The Call Up

The best of the internet as curated by me. Put me in coach.

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April 23, 2012 10:07 pm

Let’s talk about THIS.

Cee Lo gets weirder every year.  And hats off to him for embracing his enormous veneered chompers.  Now if we could just get Outkast back in business…

October 28, 2011 8:29 am
GQ: Let’s fast forward a bit. What is it like for you to have all  these fans of Cee Lo Green who have never even heard of Goodie Mob?  Cee Lo: If people can’t see the forest from the trees—and Goodie Mob  is the roots—at least they’re appreciating nature, you know what I’m  saying? I had the tree from the artwork of the second Goodie Mob album  tattooed on my back because the tree grows up out of the dirt. It’s a  product of its environment, it grows toward the sky, it endures the four  seasons, it branches out in all the different directions, it commits to  the sunshine and the rain and never asks any questions. And it still  gives.GQ: At this point you might be known as much for your TV show, The Voice, as for “Crazy,” “Fuck You,” or Goodie Mob. What part of you does The Voice express?  Cee Lo: I’m a greater fan than I am a rapper. I’m a greater fan than  I am a singer. I only want to rap about that beautiful black thing that  is hip-hop. If it ain’t about that, I have no desire to rap. I come  from a time where we didn’t say, “He can rap.” We said, “He can rhyme.” I  want to get back to that, and I need Goodie Mob to do that. But I am a  fan of black people, the black struggle, black music, and the extreme it  can be taken to. I want to burn as a beacon of possibility. I don’t  want nobody to misconstrue the commercial success I’ve had as anything  other than an example of what black music is capable of. And what it’s  capable of is being more than just black. I’m not black or white  anymore. I’m Cee Lo Green.  CEEEEE-LOOOOOOOOO I love you.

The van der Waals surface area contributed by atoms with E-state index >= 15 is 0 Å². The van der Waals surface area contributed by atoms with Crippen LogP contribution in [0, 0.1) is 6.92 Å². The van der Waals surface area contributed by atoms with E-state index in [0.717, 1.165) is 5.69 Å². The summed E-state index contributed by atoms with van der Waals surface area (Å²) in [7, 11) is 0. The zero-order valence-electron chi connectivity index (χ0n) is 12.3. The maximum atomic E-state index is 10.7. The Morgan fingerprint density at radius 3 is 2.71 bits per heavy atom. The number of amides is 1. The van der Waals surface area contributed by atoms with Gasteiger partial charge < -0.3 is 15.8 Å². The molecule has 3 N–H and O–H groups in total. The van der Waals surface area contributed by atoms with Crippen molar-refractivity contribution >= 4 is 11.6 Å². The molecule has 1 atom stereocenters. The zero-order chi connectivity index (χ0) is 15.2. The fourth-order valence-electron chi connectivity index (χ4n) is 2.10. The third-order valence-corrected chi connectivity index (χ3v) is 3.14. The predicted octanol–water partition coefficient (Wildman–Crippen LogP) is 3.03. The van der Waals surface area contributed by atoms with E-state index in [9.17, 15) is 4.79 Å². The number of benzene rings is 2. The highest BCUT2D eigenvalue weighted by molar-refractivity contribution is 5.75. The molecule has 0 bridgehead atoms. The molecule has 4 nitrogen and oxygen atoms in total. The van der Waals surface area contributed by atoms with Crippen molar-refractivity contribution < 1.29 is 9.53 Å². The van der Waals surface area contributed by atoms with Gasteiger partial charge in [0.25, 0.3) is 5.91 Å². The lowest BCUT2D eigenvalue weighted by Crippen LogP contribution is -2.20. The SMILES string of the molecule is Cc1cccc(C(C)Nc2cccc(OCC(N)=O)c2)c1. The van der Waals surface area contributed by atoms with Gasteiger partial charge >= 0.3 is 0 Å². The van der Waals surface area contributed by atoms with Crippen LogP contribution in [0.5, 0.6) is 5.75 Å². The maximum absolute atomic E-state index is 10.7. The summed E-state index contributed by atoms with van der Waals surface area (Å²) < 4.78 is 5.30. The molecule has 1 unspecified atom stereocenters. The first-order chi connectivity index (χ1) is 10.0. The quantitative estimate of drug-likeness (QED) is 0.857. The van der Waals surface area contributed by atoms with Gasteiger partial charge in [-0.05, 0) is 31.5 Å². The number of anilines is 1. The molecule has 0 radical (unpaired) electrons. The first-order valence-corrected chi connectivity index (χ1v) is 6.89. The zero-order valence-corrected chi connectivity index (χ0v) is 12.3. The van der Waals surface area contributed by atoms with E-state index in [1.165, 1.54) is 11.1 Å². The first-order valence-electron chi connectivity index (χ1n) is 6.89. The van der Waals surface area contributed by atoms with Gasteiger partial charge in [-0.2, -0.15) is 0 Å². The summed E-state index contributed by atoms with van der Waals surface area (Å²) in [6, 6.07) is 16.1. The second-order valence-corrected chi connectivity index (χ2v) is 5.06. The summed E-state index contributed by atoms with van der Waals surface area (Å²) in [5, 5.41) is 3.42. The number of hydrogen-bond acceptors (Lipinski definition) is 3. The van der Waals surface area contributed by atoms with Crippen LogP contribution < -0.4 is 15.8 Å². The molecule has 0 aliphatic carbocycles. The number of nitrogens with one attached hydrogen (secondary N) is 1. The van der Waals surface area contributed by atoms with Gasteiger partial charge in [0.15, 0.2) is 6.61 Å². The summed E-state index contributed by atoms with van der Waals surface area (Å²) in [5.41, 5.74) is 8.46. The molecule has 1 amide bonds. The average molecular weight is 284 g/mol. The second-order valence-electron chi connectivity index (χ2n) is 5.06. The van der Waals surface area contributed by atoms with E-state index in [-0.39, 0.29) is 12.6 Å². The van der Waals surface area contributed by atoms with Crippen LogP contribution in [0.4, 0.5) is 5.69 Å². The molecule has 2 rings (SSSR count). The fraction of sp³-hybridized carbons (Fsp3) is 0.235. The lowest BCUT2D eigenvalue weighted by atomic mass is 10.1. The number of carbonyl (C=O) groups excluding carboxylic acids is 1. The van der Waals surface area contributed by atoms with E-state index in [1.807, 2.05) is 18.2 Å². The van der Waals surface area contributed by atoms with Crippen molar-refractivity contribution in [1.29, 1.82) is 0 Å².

GQ: Let’s fast forward a bit. What is it like for you to have all these fans of Cee Lo Green who have never even heard of Goodie Mob?
Cee Lo:
If people can’t see the forest from the trees—and Goodie Mob is the roots—at least they’re appreciating nature, you know what I’m saying? I had the tree from the artwork of the second Goodie Mob album tattooed on my back because the tree grows up out of the dirt. It’s a product of its environment, it grows toward the sky, it endures the four seasons, it branches out in all the different directions, it commits to the sunshine and the rain and never asks any questions. And it still gives.

GQ: At this point you might be known as much for your TV show, The Voice, as for “Crazy,” “Fuck You,” or Goodie Mob. What part of you does The Voice express?
Cee Lo:
I’m a greater fan than I am a rapper. I’m a greater fan than I am a singer. I only want to rap about that beautiful black thing that is hip-hop. If it ain’t about that, I have no desire to rap. I come from a time where we didn’t say, “He can rap.” We said, “He can rhyme.” I want to get back to that, and I need Goodie Mob to do that. But I am a fan of black people, the black struggle, black music, and the extreme it can be taken to. I want to burn as a beacon of possibility. I don’t want nobody to misconstrue the commercial success I’ve had as anything other than an example of what black music is capable of. And what it’s capable of is being more than just black. I’m not black or white anymore. I’m Cee Lo Green.

CEEEEE-LOOOOOOOOO I love you.

October 18, 2011 7:32 am
This is everything I’ve ever wanted from a magazine shoot.  These guys.

This is everything I’ve ever wanted from a magazine shoot.  These guys.

(via howtotalktogirlsatparties)